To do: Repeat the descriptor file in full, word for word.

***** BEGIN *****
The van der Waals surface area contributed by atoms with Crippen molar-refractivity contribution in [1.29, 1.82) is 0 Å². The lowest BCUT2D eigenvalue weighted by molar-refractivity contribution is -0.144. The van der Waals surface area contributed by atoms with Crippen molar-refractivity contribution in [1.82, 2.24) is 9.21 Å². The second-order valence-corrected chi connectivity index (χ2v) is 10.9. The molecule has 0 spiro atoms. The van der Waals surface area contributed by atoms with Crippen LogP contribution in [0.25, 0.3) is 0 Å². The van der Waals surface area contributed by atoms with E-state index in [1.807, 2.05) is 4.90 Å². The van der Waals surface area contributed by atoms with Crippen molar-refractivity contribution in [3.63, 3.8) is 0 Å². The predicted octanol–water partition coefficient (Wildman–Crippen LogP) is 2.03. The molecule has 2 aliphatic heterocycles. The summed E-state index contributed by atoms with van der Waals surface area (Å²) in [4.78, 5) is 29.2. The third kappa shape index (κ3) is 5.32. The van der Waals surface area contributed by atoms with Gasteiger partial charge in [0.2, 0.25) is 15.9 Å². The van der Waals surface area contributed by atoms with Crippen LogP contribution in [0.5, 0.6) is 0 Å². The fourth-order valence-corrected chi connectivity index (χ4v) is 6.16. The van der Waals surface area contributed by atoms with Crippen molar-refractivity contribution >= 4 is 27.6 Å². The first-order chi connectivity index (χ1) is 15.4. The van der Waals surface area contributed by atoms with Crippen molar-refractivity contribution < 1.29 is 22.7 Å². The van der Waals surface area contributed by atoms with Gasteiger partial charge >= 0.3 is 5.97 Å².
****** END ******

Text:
The van der Waals surface area contributed by atoms with Crippen molar-refractivity contribution in [1.29, 1.82) is 0 Å². The lowest BCUT2D eigenvalue weighted by molar-refractivity contribution is -0.144. The van der Waals surface area contributed by atoms with Crippen molar-refractivity contribution in [1.82, 2.24) is 9.21 Å². The second-order valence-corrected chi connectivity index (χ2v) is 10.9. The molecule has 0 spiro atoms. The van der Waals surface area contributed by atoms with Crippen LogP contribution in [0.25, 0.3) is 0 Å². The van der Waals surface area contributed by atoms with E-state index in [1.807, 2.05) is 4.90 Å². The van der Waals surface area contributed by atoms with Crippen molar-refractivity contribution in [3.63, 3.8) is 0 Å². The predicted octanol–water partition coefficient (Wildman–Crippen LogP) is 2.03. The molecule has 2 aliphatic heterocycles. The summed E-state index contributed by atoms with van der Waals surface area (Å²) in [4.78, 5) is 29.2. The third kappa shape index (κ3) is 5.32. The van der Waals surface area contributed by atoms with Gasteiger partial charge in [0.2, 0.25) is 15.9 Å². The van der Waals surface area contributed by atoms with Crippen LogP contribution in [0.5, 0.6) is 0 Å². The fourth-order valence-corrected chi connectivity index (χ4v) is 6.16. The van der Waals surface area contributed by atoms with Crippen molar-refractivity contribution >= 4 is 27.6 Å². The first-order chi connectivity index (χ1) is 15.4. The van der Waals surface area contributed by atoms with Crippen molar-refractivity contribution < 1.29 is 22.7 Å². The van der Waals surface area contributed by atoms with Gasteiger partial charge >= 0.3 is 5.97 Å².